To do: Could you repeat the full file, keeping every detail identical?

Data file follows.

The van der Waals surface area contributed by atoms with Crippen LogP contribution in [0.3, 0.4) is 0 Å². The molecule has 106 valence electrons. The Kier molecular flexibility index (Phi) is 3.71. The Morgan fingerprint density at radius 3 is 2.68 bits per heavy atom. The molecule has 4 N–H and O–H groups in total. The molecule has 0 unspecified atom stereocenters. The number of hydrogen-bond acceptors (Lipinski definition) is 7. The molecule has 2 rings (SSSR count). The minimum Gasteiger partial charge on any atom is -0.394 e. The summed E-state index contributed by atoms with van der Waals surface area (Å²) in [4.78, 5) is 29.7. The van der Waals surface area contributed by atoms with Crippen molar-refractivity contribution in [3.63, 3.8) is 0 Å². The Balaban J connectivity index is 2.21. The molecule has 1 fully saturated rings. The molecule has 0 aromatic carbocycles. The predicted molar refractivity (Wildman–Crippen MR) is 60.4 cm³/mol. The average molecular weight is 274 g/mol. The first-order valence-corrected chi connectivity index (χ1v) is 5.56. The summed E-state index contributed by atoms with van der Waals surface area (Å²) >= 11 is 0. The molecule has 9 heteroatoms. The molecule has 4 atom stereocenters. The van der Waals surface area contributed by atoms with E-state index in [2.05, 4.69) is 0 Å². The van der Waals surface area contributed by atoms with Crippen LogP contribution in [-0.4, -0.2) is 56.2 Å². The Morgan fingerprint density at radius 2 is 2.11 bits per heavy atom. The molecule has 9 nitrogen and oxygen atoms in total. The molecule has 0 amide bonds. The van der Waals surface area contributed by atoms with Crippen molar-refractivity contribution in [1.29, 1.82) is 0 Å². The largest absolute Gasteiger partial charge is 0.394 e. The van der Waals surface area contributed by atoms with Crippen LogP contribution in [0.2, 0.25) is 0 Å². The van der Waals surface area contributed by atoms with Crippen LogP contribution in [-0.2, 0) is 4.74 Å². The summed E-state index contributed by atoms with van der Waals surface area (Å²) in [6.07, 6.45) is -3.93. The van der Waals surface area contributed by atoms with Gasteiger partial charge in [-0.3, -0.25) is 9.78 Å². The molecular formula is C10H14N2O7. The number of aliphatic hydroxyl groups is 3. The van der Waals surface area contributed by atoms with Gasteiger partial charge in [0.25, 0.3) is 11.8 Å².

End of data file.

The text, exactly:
The van der Waals surface area contributed by atoms with Crippen LogP contribution in [0.3, 0.4) is 0 Å². The molecule has 106 valence electrons. The Kier molecular flexibility index (Phi) is 3.71. The Morgan fingerprint density at radius 3 is 2.68 bits per heavy atom. The molecule has 4 N–H and O–H groups in total. The molecule has 0 unspecified atom stereocenters. The number of hydrogen-bond acceptors (Lipinski definition) is 7. The molecule has 2 rings (SSSR count). The minimum Gasteiger partial charge on any atom is -0.394 e. The summed E-state index contributed by atoms with van der Waals surface area (Å²) in [4.78, 5) is 29.7. The van der Waals surface area contributed by atoms with Crippen molar-refractivity contribution in [3.63, 3.8) is 0 Å². The Balaban J connectivity index is 2.21. The molecule has 1 fully saturated rings. The molecule has 0 aromatic carbocycles. The predicted molar refractivity (Wildman–Crippen MR) is 60.4 cm³/mol. The average molecular weight is 274 g/mol. The first-order valence-corrected chi connectivity index (χ1v) is 5.56. The summed E-state index contributed by atoms with van der Waals surface area (Å²) >= 11 is 0. The molecule has 9 heteroatoms. The molecule has 4 atom stereocenters. The van der Waals surface area contributed by atoms with E-state index in [2.05, 4.69) is 0 Å². The van der Waals surface area contributed by atoms with Crippen LogP contribution in [-0.4, -0.2) is 56.2 Å². The Morgan fingerprint density at radius 2 is 2.11 bits per heavy atom. The molecule has 9 nitrogen and oxygen atoms in total. The molecule has 0 amide bonds. The van der Waals surface area contributed by atoms with Crippen molar-refractivity contribution in [1.29, 1.82) is 0 Å². The largest absolute Gasteiger partial charge is 0.394 e. The van der Waals surface area contributed by atoms with Crippen LogP contribution in [0.2, 0.25) is 0 Å². The van der Waals surface area contributed by atoms with Crippen LogP contribution in [-0.2, 0) is 4.74 Å². The summed E-state index contributed by atoms with van der Waals surface area (Å²) in [6.07, 6.45) is -3.93. The van der Waals surface area contributed by atoms with Gasteiger partial charge in [-0.3, -0.25) is 9.78 Å². The molecular formula is C10H14N2O7. The number of aliphatic hydroxyl groups is 3. The van der Waals surface area contributed by atoms with Gasteiger partial charge in [0.25, 0.3) is 11.8 Å².